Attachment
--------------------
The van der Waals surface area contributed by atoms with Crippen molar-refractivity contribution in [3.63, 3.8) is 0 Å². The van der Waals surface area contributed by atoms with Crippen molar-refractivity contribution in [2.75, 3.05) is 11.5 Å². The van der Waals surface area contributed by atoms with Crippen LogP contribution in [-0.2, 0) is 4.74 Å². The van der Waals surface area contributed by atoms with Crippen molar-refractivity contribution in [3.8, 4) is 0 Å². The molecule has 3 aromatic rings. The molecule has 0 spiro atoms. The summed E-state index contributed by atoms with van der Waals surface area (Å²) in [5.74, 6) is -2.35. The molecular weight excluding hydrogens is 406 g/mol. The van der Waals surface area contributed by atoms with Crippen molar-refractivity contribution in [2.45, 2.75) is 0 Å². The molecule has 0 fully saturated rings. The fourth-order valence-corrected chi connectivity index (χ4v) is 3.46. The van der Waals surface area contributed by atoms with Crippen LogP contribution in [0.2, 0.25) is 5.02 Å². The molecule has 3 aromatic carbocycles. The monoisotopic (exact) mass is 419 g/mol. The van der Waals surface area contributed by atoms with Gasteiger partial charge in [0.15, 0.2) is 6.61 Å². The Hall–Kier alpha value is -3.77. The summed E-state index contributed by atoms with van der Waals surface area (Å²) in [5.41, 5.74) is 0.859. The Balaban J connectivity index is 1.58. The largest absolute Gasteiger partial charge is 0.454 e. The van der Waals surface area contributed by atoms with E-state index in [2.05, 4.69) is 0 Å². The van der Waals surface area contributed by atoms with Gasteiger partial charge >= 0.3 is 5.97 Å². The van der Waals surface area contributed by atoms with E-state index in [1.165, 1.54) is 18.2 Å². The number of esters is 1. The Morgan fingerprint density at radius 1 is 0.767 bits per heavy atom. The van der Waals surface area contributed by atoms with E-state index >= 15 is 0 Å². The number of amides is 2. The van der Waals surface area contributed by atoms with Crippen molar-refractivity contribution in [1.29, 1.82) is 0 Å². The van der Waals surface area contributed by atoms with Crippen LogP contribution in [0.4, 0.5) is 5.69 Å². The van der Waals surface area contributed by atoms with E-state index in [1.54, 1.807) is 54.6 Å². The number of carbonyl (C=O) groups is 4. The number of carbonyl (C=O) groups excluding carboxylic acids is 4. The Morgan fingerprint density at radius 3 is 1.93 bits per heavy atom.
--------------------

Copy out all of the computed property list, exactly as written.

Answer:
The van der Waals surface area contributed by atoms with Crippen molar-refractivity contribution in [3.63, 3.8) is 0 Å². The van der Waals surface area contributed by atoms with Crippen molar-refractivity contribution in [2.75, 3.05) is 11.5 Å². The van der Waals surface area contributed by atoms with Crippen LogP contribution in [-0.2, 0) is 4.74 Å². The van der Waals surface area contributed by atoms with Crippen molar-refractivity contribution in [3.8, 4) is 0 Å². The molecule has 3 aromatic rings. The molecule has 0 spiro atoms. The summed E-state index contributed by atoms with van der Waals surface area (Å²) in [5.74, 6) is -2.35. The molecular weight excluding hydrogens is 406 g/mol. The van der Waals surface area contributed by atoms with Crippen molar-refractivity contribution in [2.45, 2.75) is 0 Å². The molecule has 0 fully saturated rings. The fourth-order valence-corrected chi connectivity index (χ4v) is 3.46. The van der Waals surface area contributed by atoms with Crippen LogP contribution in [0.2, 0.25) is 5.02 Å². The molecule has 3 aromatic carbocycles. The monoisotopic (exact) mass is 419 g/mol. The van der Waals surface area contributed by atoms with Gasteiger partial charge in [0.15, 0.2) is 6.61 Å². The Hall–Kier alpha value is -3.77. The summed E-state index contributed by atoms with van der Waals surface area (Å²) in [5.41, 5.74) is 0.859. The Balaban J connectivity index is 1.58. The largest absolute Gasteiger partial charge is 0.454 e. The van der Waals surface area contributed by atoms with E-state index in [2.05, 4.69) is 0 Å². The van der Waals surface area contributed by atoms with Gasteiger partial charge >= 0.3 is 5.97 Å². The van der Waals surface area contributed by atoms with E-state index in [1.165, 1.54) is 18.2 Å². The number of esters is 1. The Morgan fingerprint density at radius 1 is 0.767 bits per heavy atom. The van der Waals surface area contributed by atoms with E-state index >= 15 is 0 Å². The number of amides is 2. The van der Waals surface area contributed by atoms with Crippen molar-refractivity contribution in [1.29, 1.82) is 0 Å². The van der Waals surface area contributed by atoms with Crippen LogP contribution in [0.4, 0.5) is 5.69 Å². The van der Waals surface area contributed by atoms with E-state index in [1.54, 1.807) is 54.6 Å². The number of carbonyl (C=O) groups is 4. The number of carbonyl (C=O) groups excluding carboxylic acids is 4. The Morgan fingerprint density at radius 3 is 1.93 bits per heavy atom.